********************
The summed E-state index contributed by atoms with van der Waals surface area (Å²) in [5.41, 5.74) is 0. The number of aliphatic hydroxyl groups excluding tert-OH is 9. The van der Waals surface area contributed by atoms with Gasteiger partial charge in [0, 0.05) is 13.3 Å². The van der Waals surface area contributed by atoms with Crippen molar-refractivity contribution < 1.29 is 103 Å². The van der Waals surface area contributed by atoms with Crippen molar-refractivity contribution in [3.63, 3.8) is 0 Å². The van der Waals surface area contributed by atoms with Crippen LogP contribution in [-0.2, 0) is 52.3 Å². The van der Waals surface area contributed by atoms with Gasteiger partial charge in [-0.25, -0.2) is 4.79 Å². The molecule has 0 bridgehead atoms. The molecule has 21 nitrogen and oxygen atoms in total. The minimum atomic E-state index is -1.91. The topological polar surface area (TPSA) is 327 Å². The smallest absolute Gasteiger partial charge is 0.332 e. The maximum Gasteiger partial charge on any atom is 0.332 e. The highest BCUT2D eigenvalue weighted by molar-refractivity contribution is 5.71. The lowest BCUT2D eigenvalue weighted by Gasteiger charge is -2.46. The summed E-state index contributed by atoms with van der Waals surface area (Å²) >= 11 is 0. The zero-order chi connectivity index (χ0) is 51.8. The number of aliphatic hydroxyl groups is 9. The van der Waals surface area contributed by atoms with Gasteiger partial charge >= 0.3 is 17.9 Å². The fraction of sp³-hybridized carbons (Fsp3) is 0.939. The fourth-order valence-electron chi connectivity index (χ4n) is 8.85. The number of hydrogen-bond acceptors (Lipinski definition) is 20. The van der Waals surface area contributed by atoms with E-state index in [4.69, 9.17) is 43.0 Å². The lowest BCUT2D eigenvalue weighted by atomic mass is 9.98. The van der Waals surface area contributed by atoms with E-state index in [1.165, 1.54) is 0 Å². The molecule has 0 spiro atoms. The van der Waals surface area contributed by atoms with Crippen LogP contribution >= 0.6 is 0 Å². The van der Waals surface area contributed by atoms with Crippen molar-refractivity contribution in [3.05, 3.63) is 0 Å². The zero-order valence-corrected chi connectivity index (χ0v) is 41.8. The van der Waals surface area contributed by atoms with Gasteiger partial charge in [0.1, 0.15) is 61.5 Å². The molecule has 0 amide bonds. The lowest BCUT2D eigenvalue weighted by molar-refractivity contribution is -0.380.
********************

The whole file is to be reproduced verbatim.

The summed E-state index contributed by atoms with van der Waals surface area (Å²) in [5.41, 5.74) is 0. The number of aliphatic hydroxyl groups excluding tert-OH is 9. The van der Waals surface area contributed by atoms with Gasteiger partial charge in [0, 0.05) is 13.3 Å². The van der Waals surface area contributed by atoms with Crippen molar-refractivity contribution < 1.29 is 103 Å². The van der Waals surface area contributed by atoms with Crippen molar-refractivity contribution in [3.63, 3.8) is 0 Å². The van der Waals surface area contributed by atoms with Crippen LogP contribution in [-0.2, 0) is 52.3 Å². The van der Waals surface area contributed by atoms with Gasteiger partial charge in [-0.25, -0.2) is 4.79 Å². The molecule has 0 bridgehead atoms. The molecule has 21 nitrogen and oxygen atoms in total. The minimum atomic E-state index is -1.91. The topological polar surface area (TPSA) is 327 Å². The smallest absolute Gasteiger partial charge is 0.332 e. The maximum Gasteiger partial charge on any atom is 0.332 e. The highest BCUT2D eigenvalue weighted by molar-refractivity contribution is 5.71. The lowest BCUT2D eigenvalue weighted by Gasteiger charge is -2.46. The summed E-state index contributed by atoms with van der Waals surface area (Å²) >= 11 is 0. The zero-order chi connectivity index (χ0) is 51.8. The number of aliphatic hydroxyl groups is 9. The van der Waals surface area contributed by atoms with Gasteiger partial charge >= 0.3 is 17.9 Å². The fraction of sp³-hybridized carbons (Fsp3) is 0.939. The fourth-order valence-electron chi connectivity index (χ4n) is 8.85. The number of hydrogen-bond acceptors (Lipinski definition) is 20. The van der Waals surface area contributed by atoms with E-state index in [4.69, 9.17) is 43.0 Å². The lowest BCUT2D eigenvalue weighted by atomic mass is 9.98. The van der Waals surface area contributed by atoms with E-state index in [1.165, 1.54) is 0 Å². The molecule has 0 spiro atoms. The van der Waals surface area contributed by atoms with Crippen LogP contribution >= 0.6 is 0 Å². The van der Waals surface area contributed by atoms with Crippen molar-refractivity contribution in [3.05, 3.63) is 0 Å². The zero-order valence-corrected chi connectivity index (χ0v) is 41.8. The van der Waals surface area contributed by atoms with Gasteiger partial charge in [0.1, 0.15) is 61.5 Å². The molecule has 0 amide bonds. The lowest BCUT2D eigenvalue weighted by molar-refractivity contribution is -0.380.